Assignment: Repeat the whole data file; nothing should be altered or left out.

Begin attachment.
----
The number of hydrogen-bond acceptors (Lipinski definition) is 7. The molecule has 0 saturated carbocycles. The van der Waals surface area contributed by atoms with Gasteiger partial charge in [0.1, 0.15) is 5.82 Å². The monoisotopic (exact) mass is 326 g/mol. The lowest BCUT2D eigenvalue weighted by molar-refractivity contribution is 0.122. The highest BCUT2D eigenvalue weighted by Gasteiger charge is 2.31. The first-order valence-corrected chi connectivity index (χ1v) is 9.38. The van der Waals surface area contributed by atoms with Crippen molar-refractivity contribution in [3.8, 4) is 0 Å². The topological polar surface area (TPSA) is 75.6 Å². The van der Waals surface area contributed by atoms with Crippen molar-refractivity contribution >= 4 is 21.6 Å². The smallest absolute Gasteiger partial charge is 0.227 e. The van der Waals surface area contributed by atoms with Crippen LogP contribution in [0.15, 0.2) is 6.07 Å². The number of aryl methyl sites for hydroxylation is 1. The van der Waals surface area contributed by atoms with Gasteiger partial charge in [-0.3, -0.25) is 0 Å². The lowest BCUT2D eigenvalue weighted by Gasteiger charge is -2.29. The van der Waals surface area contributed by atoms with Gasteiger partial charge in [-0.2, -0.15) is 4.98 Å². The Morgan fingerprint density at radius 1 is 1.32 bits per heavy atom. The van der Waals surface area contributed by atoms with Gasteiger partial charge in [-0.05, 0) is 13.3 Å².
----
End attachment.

The number of hydrogen-bond acceptors (Lipinski definition) is 7. The molecule has 0 saturated carbocycles. The van der Waals surface area contributed by atoms with Gasteiger partial charge in [0.1, 0.15) is 5.82 Å². The monoisotopic (exact) mass is 326 g/mol. The lowest BCUT2D eigenvalue weighted by molar-refractivity contribution is 0.122. The highest BCUT2D eigenvalue weighted by Gasteiger charge is 2.31. The first-order valence-corrected chi connectivity index (χ1v) is 9.38. The van der Waals surface area contributed by atoms with Crippen molar-refractivity contribution in [3.8, 4) is 0 Å². The topological polar surface area (TPSA) is 75.6 Å². The van der Waals surface area contributed by atoms with Crippen molar-refractivity contribution >= 4 is 21.6 Å². The smallest absolute Gasteiger partial charge is 0.227 e. The van der Waals surface area contributed by atoms with Crippen LogP contribution in [0.15, 0.2) is 6.07 Å². The number of aryl methyl sites for hydroxylation is 1. The van der Waals surface area contributed by atoms with Gasteiger partial charge in [-0.3, -0.25) is 0 Å². The lowest BCUT2D eigenvalue weighted by Gasteiger charge is -2.29. The van der Waals surface area contributed by atoms with Gasteiger partial charge in [-0.2, -0.15) is 4.98 Å². The Morgan fingerprint density at radius 1 is 1.32 bits per heavy atom. The van der Waals surface area contributed by atoms with Gasteiger partial charge in [-0.05, 0) is 13.3 Å².